In Review: Pestilence: A Story of Satan #4

If this is Hell, give me more!

The cover: A lone knight stands ready to battle the dead. His shield shows that he’s a demon killer, as it bears the image of a creature being skewered. Behind him is a structure that features banners waving in the wind, while below several bodies are still hanging by the neck. Swords are plunged into the ground, ready to be yanked free should the need arise. Carrion birds litter the setting, ready to feast on those bodies that no longer move after dying. Somber imagery by Tim Bradstreet in black and tan. Overall grade: A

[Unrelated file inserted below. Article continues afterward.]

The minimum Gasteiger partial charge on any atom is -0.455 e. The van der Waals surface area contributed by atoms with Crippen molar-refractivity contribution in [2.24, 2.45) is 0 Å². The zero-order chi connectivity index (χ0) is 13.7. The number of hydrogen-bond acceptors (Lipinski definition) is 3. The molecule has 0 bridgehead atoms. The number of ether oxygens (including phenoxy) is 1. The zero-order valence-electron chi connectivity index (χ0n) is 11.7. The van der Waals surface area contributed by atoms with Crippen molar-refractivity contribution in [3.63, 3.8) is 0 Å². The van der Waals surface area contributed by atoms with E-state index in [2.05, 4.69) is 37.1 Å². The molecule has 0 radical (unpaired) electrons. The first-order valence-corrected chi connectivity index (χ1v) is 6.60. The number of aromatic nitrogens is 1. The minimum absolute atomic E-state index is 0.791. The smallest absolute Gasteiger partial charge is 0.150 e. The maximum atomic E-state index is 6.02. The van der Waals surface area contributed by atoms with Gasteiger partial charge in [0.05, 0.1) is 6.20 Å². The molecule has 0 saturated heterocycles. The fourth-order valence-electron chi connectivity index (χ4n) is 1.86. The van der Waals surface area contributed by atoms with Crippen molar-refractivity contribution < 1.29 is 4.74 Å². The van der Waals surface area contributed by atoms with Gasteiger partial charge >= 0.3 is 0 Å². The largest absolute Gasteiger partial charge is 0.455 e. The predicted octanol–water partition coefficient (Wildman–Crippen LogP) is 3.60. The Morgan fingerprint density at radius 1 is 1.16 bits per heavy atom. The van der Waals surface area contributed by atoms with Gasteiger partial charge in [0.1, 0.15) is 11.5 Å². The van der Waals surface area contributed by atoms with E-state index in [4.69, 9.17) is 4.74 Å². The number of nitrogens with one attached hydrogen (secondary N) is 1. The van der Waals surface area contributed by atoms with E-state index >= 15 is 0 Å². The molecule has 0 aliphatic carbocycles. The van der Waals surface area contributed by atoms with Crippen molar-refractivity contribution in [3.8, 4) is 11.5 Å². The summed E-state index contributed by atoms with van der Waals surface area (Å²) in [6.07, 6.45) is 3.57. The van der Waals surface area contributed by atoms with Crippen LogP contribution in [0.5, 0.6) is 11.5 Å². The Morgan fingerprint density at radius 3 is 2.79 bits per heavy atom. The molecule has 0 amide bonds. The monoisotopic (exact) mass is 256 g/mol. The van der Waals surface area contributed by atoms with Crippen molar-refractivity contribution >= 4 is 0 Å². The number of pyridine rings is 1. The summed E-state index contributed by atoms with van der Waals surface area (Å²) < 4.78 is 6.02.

The story: Frank Tieri, from a story crafted by him, Eric Bromberg and Brandon Auman, has the issue set entirely by a campfire at night. Isabel recounts her tale of how she was infected by the undead and was ready to turn when a light from the sky came down, signaling that the tide against the legion of walkers had turned. She awoke after drinking from the Holy Grail that Cardinal Shaw provided. “…He saved me. And it is because of him…that I sit here before you this day.” She reveals a tattoo on her arm that shows how she has helped the Cardinal and continues to do so after his death. She tells her tale to Roderick and her men, explaining that a specific order has helped the world before, in a different country, and she recounts that tale. Once she’s concluded her tale someone of their group reveals that they have been infected and taken over by Satan and chaos then reigns. The heroes learn some valuable information from their former friend and look to all fall before him until something surprising happens on Page 13. This hasn’t been shown before in this series, so it suggests that something may yet save those infected. Naturally Tieri will not leave the heroes felling lucky for too long, for a turn of the page has the protagonists confront a new group of villains, but not the ones they were expecting. The battle is good and ends with a cliffhanger that will tear Roderick’s heart apart. The final two panels of the book are the perfect conclusion to this installment, leaving the heroes and readers questioning one’s fate. Great storytelling, delivering backstory and tense action. Overall grade: A